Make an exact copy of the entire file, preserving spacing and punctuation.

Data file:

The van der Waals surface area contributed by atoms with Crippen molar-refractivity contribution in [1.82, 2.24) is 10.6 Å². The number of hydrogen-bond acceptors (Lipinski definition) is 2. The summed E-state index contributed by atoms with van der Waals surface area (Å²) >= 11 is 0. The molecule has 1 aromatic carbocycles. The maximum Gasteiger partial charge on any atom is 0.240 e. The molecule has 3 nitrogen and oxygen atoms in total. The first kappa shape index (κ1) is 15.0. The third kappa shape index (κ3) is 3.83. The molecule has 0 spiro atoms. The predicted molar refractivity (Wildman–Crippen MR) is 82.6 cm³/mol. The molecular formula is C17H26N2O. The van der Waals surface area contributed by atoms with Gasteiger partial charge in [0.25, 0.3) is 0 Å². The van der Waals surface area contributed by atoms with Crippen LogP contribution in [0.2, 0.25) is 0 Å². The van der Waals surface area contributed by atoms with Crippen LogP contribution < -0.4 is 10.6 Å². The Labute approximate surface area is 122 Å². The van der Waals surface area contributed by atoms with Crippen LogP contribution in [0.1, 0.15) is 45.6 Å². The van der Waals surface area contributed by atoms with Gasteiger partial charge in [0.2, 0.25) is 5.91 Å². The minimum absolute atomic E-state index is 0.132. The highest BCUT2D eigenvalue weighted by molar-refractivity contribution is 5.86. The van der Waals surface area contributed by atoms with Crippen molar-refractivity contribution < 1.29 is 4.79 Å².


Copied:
The van der Waals surface area contributed by atoms with Crippen molar-refractivity contribution in [1.82, 2.24) is 10.6 Å². The number of hydrogen-bond acceptors (Lipinski definition) is 2. The summed E-state index contributed by atoms with van der Waals surface area (Å²) >= 11 is 0. The molecule has 1 aromatic carbocycles. The maximum Gasteiger partial charge on any atom is 0.240 e. The molecule has 3 nitrogen and oxygen atoms in total. The first kappa shape index (κ1) is 15.0. The third kappa shape index (κ3) is 3.83. The molecule has 0 spiro atoms. The predicted molar refractivity (Wildman–Crippen MR) is 82.6 cm³/mol. The molecular formula is C17H26N2O. The van der Waals surface area contributed by atoms with Gasteiger partial charge in [0.25, 0.3) is 0 Å². The van der Waals surface area contributed by atoms with Crippen LogP contribution in [0.2, 0.25) is 0 Å². The van der Waals surface area contributed by atoms with Crippen LogP contribution < -0.4 is 10.6 Å². The Labute approximate surface area is 122 Å². The van der Waals surface area contributed by atoms with Crippen LogP contribution in [0.1, 0.15) is 45.6 Å². The van der Waals surface area contributed by atoms with Gasteiger partial charge in [0.2, 0.25) is 5.91 Å². The minimum absolute atomic E-state index is 0.132. The highest BCUT2D eigenvalue weighted by molar-refractivity contribution is 5.86. The van der Waals surface area contributed by atoms with Crippen molar-refractivity contribution < 1.29 is 4.79 Å².